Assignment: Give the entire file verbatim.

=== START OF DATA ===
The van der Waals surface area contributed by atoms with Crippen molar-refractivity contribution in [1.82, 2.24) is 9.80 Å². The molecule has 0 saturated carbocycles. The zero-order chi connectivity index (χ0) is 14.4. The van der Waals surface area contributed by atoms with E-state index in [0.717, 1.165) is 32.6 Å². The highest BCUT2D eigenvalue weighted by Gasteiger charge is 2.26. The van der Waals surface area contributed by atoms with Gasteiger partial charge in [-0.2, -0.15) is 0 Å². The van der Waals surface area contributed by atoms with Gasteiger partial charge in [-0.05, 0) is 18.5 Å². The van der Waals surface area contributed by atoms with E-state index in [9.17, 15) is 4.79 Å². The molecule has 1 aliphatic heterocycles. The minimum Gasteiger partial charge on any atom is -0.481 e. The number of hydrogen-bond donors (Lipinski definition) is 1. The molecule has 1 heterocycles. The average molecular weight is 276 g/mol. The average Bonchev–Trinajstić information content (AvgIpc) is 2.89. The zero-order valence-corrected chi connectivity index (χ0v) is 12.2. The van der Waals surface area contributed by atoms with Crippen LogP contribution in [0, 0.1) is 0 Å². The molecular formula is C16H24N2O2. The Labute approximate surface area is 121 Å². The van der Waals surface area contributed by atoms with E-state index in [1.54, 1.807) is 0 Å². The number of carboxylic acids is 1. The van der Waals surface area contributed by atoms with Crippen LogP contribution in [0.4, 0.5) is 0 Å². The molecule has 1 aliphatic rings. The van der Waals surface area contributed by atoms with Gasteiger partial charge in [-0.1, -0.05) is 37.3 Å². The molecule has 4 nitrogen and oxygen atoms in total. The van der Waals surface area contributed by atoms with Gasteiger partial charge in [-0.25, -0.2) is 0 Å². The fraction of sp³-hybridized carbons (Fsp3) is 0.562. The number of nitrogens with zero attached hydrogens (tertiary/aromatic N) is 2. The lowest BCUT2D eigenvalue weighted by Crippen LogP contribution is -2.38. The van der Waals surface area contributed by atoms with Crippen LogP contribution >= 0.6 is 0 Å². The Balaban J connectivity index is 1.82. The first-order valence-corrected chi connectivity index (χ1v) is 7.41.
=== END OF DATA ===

The van der Waals surface area contributed by atoms with Crippen molar-refractivity contribution in [1.82, 2.24) is 9.80 Å². The molecule has 0 saturated carbocycles. The zero-order chi connectivity index (χ0) is 14.4. The van der Waals surface area contributed by atoms with E-state index in [0.717, 1.165) is 32.6 Å². The highest BCUT2D eigenvalue weighted by Gasteiger charge is 2.26. The van der Waals surface area contributed by atoms with Gasteiger partial charge in [-0.2, -0.15) is 0 Å². The van der Waals surface area contributed by atoms with Gasteiger partial charge in [-0.05, 0) is 18.5 Å². The van der Waals surface area contributed by atoms with E-state index in [9.17, 15) is 4.79 Å². The molecule has 1 aliphatic heterocycles. The minimum Gasteiger partial charge on any atom is -0.481 e. The number of hydrogen-bond donors (Lipinski definition) is 1. The molecule has 1 heterocycles. The average molecular weight is 276 g/mol. The average Bonchev–Trinajstić information content (AvgIpc) is 2.89. The zero-order valence-corrected chi connectivity index (χ0v) is 12.2. The van der Waals surface area contributed by atoms with Crippen LogP contribution in [0, 0.1) is 0 Å². The molecular formula is C16H24N2O2. The Labute approximate surface area is 121 Å². The van der Waals surface area contributed by atoms with E-state index in [1.54, 1.807) is 0 Å². The number of carboxylic acids is 1. The van der Waals surface area contributed by atoms with Crippen LogP contribution in [0.4, 0.5) is 0 Å². The molecule has 1 aliphatic rings. The van der Waals surface area contributed by atoms with Gasteiger partial charge in [-0.1, -0.05) is 37.3 Å². The molecule has 4 nitrogen and oxygen atoms in total. The van der Waals surface area contributed by atoms with Gasteiger partial charge in [-0.25, -0.2) is 0 Å². The fraction of sp³-hybridized carbons (Fsp3) is 0.562. The number of nitrogens with zero attached hydrogens (tertiary/aromatic N) is 2. The lowest BCUT2D eigenvalue weighted by Crippen LogP contribution is -2.38. The van der Waals surface area contributed by atoms with Crippen LogP contribution >= 0.6 is 0 Å². The Balaban J connectivity index is 1.82. The first-order valence-corrected chi connectivity index (χ1v) is 7.41.